Primal Need Two: Attunement

Here’s the next part in the series that began here: Preventing Our Children From Developing Demons (And Healing Our Own).

Those of us with the Attunement Survival Style are used to scarcity and sadness. Without them we feel lost and/or overwhelmed – pleasure and success are both desired and feared. We are the self-sabotagers of the world. We have constant internal conflict between our desire to have our physical and emotional needs met(which are natural biological and real) and our expectation that other people will disappoint us.

There are two subtypes to this survival style.

The first is The Inhibited Subtype. Those of us who operate from this survival mode are likely to block any recognition of our own needs. We are likely to be proud of our ability to manage without others. We are likely to stop or forget to eat when we are stressed, we are often thin and struggle to put on weight – with the extreme version of this being anorexia. Our pantries and freezers are almost always empty or near to empty and we feel anxiety if there is too much food in the house.
The second subtype is The Unsatisfied Subtype. Those of us who operate from this survival mode are highly demanding of the people around us, but we still feel constantly empty. We are likely to over-eat when we are stressed with the extreme being bulimia. Our pantries and freezers are full to the brim but still we buy all the food on special, in sales and at bargain prices. We become anxious if our supplies begin to dwindle.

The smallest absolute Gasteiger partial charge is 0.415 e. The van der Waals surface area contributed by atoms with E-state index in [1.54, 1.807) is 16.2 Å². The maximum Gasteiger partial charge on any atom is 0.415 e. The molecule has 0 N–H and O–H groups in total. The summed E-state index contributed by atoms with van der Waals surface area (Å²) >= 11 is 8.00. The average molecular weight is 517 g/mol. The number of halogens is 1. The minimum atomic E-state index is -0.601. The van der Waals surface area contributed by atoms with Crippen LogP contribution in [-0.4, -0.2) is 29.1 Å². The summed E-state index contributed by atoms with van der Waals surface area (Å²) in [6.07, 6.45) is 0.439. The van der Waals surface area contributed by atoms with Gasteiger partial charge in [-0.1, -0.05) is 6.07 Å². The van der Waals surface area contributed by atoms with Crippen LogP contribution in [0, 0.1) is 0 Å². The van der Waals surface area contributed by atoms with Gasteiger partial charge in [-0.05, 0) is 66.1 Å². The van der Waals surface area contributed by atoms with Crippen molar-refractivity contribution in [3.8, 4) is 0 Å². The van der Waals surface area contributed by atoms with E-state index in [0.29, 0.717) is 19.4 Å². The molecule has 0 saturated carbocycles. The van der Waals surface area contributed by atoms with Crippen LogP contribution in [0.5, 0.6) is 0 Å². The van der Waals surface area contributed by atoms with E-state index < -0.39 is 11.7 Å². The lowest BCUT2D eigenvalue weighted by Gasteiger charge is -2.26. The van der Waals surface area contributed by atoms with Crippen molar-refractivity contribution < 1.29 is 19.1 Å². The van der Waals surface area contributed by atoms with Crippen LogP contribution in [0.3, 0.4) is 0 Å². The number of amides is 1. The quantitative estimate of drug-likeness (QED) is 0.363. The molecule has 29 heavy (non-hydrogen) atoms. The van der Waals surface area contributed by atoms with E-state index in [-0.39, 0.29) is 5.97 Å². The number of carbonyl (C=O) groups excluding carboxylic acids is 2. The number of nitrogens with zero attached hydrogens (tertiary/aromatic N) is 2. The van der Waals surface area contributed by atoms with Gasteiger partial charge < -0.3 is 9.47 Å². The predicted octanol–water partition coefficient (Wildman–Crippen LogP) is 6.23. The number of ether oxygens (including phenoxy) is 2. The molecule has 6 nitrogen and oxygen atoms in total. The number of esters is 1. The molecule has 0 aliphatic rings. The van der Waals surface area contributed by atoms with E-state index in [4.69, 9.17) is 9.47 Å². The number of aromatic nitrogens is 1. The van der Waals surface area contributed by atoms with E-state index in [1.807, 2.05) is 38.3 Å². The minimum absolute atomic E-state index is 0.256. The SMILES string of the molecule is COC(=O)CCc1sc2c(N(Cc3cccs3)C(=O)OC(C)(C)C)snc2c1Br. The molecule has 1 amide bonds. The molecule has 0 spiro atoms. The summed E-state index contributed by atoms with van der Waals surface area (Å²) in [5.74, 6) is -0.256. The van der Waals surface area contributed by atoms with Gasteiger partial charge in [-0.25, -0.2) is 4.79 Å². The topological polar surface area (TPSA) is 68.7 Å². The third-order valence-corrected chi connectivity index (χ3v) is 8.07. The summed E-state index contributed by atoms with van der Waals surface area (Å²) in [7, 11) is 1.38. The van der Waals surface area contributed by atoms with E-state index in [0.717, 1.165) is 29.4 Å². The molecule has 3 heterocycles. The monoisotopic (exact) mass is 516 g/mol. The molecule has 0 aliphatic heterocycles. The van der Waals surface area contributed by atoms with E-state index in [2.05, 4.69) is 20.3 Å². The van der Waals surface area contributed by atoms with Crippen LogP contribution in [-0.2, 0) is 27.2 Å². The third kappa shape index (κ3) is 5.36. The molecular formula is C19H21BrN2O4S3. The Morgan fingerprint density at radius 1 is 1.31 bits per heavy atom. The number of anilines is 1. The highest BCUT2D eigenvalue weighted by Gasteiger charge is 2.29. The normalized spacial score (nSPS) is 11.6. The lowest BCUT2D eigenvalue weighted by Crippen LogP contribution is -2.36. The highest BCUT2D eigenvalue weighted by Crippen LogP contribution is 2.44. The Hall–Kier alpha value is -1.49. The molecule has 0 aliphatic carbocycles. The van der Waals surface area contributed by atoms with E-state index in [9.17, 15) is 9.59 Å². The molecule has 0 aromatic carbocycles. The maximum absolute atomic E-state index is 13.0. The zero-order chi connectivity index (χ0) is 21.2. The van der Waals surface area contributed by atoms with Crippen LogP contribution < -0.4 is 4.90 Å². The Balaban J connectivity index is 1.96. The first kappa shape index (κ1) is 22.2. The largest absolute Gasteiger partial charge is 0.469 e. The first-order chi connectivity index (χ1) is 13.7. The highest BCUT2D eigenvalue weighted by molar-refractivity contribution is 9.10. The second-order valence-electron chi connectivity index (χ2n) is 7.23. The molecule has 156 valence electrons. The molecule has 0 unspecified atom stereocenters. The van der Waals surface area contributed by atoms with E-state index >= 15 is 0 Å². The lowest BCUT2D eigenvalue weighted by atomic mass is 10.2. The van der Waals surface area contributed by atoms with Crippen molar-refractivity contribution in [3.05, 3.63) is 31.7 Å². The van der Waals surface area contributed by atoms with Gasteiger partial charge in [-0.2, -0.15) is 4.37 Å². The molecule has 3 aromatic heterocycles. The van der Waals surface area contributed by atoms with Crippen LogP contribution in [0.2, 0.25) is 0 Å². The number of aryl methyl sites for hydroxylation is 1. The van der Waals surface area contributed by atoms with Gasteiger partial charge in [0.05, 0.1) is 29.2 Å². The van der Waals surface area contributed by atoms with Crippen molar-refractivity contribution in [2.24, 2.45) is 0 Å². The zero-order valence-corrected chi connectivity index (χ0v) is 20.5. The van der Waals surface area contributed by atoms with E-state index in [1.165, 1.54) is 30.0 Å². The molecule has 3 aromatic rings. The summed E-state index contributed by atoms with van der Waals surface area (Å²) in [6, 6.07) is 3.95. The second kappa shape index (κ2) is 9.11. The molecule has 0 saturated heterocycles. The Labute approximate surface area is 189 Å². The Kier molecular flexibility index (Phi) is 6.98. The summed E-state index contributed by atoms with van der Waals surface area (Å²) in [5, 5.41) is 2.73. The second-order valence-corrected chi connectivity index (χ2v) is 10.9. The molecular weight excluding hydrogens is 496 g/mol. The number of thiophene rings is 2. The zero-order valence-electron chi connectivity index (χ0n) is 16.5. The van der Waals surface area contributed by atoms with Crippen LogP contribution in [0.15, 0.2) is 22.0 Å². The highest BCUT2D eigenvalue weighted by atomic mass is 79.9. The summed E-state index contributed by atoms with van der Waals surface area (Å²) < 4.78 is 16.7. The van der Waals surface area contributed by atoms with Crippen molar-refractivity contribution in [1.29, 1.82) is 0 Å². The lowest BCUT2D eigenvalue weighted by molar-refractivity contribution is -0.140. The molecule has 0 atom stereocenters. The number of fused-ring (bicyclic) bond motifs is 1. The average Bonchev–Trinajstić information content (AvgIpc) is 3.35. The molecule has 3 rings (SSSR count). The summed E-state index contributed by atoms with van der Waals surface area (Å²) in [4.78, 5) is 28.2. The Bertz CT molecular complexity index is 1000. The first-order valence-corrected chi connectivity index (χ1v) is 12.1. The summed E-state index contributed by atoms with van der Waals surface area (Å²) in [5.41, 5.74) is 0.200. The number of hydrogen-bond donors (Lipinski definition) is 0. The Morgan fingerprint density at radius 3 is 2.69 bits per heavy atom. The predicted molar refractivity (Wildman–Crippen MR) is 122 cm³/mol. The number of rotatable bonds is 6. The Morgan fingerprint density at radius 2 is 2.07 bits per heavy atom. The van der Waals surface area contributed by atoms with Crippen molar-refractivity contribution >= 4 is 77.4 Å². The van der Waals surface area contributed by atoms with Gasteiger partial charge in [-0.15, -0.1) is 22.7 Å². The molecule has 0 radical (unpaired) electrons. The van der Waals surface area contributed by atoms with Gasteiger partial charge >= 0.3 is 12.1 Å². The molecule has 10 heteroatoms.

The key aspects of this style are:
1. Highly attuned to (enmeshed with) the needs of others. Overly represented in the caring industries. Likely to collect strays and misfits – both people and animals.
2. Would love the other people in our lives to be as attuned to us as we are to them but are resigned to the ‘fact’ they will always disappoint us.
3. We are resigned to scarcity and sadness us our default emotion. Our expression of anger is weak and tends to lean more toward irritability.
4. Don’t reach out for what we really need from others.
5. Try to be both the “Thinking and Doing” person in a relationship AND the “Receiving and Feeling” person in the same relationship. That is, we can be passive-aggressive in the way we ask for help from others – wanting to receive and be nurtured, but not stating our needs directly. At the same time, we overfunction with organising and nurturing others, not allowing them the space to step-up.
6. We are great at giving but struggle to receive in any meaningful way – we don’t experience the sensations of pleasure easily – but we long for them.
7. Point out issues or problems to others, but then expect the other people in our lives to solve those problems when and how we would like them to be solved.
8. We equate attention with emotional connection, and will often be the life of the party and will feel anxious if someone else is ‘getting the attention’ of anyone else around us.
9. We seek or create problems in order to be the person who ‘rescues’ or ‘solves’ the problem, but then resent having to be the one to do that.
10. Often feel empty in our belly and experience almost constant emotional longing.